Although there is a tendency to associate little plastic bottles with pharmaceuticals, people with severe allergies (who carry anti-anaphylactic shock medicinals, such as EpiPens and similar auto-injectors), for example, know there is branch of pharmaceuticals that relies on glass packaging. And, of course, nearly everyone is familiar with the glass bottles doctors and nurses draw medicines from with hypodermic needles.
According to the American Pharmaceutical Review website, 98 percent of injectable medications come in glass containers, an amount that translates into 23 billion glass primary pharmaceutical containers produced and used worldwide each year.
To oversimplify a bit, glass is popular because it is transparent, inert, easy to clean and fairly strong. The latter is a relative term. Some pharmaceutical containers can be made with thicker walls where weight is not a concern, such as in a doctor’s office. On the other hand, rugged lightweight glass containers may be important for portable first-aid kits and personal devices. Production of personal injectables can be particularly tricky because the containers must be rugged enough not to break accidentally, but easy enough to shatter and release their contents when needed. Some personal devices require a glass ampoule to be crushed or snapped before use, whereas others (such as those used in combat situations) have a pin mechanism that quickly fractures the glass container when the unit is jabbed into the body.
But, despite the fact that glass drug containers have been around for a very long time, new uses and new pharmaceuticals continue to challenge the ability of manufacturers to keep up. However, some manufacturing techniques have run into problems and forced drug recalls, apparently because the contents interacted with the glass to cause delamination to occur.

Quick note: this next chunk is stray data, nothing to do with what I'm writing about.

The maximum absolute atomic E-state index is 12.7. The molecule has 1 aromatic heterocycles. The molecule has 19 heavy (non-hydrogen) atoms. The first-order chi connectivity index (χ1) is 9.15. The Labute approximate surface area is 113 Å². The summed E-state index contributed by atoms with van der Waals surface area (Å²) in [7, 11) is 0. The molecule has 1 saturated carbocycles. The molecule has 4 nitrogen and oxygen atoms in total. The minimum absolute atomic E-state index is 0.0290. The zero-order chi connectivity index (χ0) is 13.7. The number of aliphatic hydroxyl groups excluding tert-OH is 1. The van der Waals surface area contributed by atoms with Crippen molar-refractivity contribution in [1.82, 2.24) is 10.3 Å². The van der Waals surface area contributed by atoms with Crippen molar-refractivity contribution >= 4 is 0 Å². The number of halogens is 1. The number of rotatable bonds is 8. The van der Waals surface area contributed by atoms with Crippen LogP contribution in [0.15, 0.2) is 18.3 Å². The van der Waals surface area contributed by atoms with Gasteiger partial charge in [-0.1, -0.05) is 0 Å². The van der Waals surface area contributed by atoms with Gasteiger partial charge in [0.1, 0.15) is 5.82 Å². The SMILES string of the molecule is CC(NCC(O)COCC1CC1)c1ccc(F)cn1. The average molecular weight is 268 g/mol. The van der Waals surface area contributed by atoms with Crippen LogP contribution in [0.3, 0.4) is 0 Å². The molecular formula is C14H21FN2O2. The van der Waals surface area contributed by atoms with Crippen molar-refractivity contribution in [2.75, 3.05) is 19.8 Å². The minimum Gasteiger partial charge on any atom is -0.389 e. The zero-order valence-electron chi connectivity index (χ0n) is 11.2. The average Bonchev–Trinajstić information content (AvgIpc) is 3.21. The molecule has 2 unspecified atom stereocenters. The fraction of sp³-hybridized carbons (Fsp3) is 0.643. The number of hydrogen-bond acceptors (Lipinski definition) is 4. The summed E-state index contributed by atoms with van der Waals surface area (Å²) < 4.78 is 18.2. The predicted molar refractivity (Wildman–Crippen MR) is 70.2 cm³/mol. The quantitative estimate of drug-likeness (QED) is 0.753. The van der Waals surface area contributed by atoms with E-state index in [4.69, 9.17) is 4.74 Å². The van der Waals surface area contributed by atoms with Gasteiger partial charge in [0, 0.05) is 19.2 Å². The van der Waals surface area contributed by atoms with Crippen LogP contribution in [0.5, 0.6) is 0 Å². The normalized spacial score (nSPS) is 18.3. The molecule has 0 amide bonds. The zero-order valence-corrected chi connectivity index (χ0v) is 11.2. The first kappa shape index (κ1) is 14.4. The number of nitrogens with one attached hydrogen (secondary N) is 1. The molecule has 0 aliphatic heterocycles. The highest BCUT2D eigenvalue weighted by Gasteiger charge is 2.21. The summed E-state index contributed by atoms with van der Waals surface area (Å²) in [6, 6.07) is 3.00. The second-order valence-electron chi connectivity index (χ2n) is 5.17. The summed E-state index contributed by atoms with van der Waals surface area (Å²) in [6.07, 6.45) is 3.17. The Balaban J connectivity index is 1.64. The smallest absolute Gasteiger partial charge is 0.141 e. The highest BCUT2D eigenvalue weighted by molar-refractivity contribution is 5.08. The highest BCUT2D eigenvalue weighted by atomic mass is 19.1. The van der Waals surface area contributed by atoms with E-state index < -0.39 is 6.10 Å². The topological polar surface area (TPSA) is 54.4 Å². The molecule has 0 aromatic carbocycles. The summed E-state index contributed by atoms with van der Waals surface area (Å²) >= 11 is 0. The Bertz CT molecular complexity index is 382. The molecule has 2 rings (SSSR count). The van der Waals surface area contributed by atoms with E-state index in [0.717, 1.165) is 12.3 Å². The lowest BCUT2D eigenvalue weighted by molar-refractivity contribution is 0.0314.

Along these lines, the strength and resilience of pharmaceutical glass apparently was a hot topic at a recent meeting of the International Commission on Glass. In early March, the ICG convened a special workshop in Berlin with a group experts from the glass and pharmaceutical industries to discuss their future R&D needs and to map a course for continued development of unbreakable and chemically resistant glass. (Keep in mind that just as beer brewers don’t make their own bottles, drug companies purchase glass containers from specialty manufacturers according to specifications established by the purchasing company.)
Presentations included ones from Georg Rössling (president of the European arm of the Parenteral Drug Association), Ronald G. Iacocca (senior research advisor at Eli Lilly and Co.), Volker Rupertus (senior executive for quality at Schott Pharmaceutical Packaging), Daniele Zuccato (Nuova Ompi, Stevanato Group), Emanuel Guadagnino (Nuova Ompi, Stevanato Group), Bruno Reuter (Gerresheimer Glass) and Wigand Weirich (F. Hoffman La Roche).
A release from the ICG reports that the meeting fostered a “better understanding of the interaction of the glass surface with pharmaceutical products, including delamination phenomena, adsorption effects and the influence of big molecules, were seen as short term projects” that could be addressed by 2015. The CGI went on to say that other issues related to glass quality variances, extractable and leachable metal ions, and lubricants could also be solved by around 2015. However, the group says that more years would be needed to address “the fragility of glass which creates problems in handling and device usage, transport and also particle contamination [such as] the effect of silicon oil and the de-activation of large molecules.”
Participants also recommended the ICG to create a technical committee on glasses for pharmacy.
The issue regarding “the fragility” of glass is a longer-term matter because it gets at a core question that has yet to be solved by glass researchers: Why does glass lose so much of its intrinsic strength between its creation and final use?
Glass experts often remark that despite being very strong at first, glass retains less than 1 percent of its initial strength because of mechanical and chemical effects. Thus, glass must often be subjected to post-formation strengthening techniques, such as chemical or thermal tempering.
Indeed, the issue of solving the riddle of retaining intrinsic glass strength is of great concern and great hope among glassmakers and users. The cover story of the May issue of ACerS’ Bulletin will report about efforts to form and fund a “Usable Glass Strength Coalition” that would unite researchers, private industries and government in a groundbreaking effort.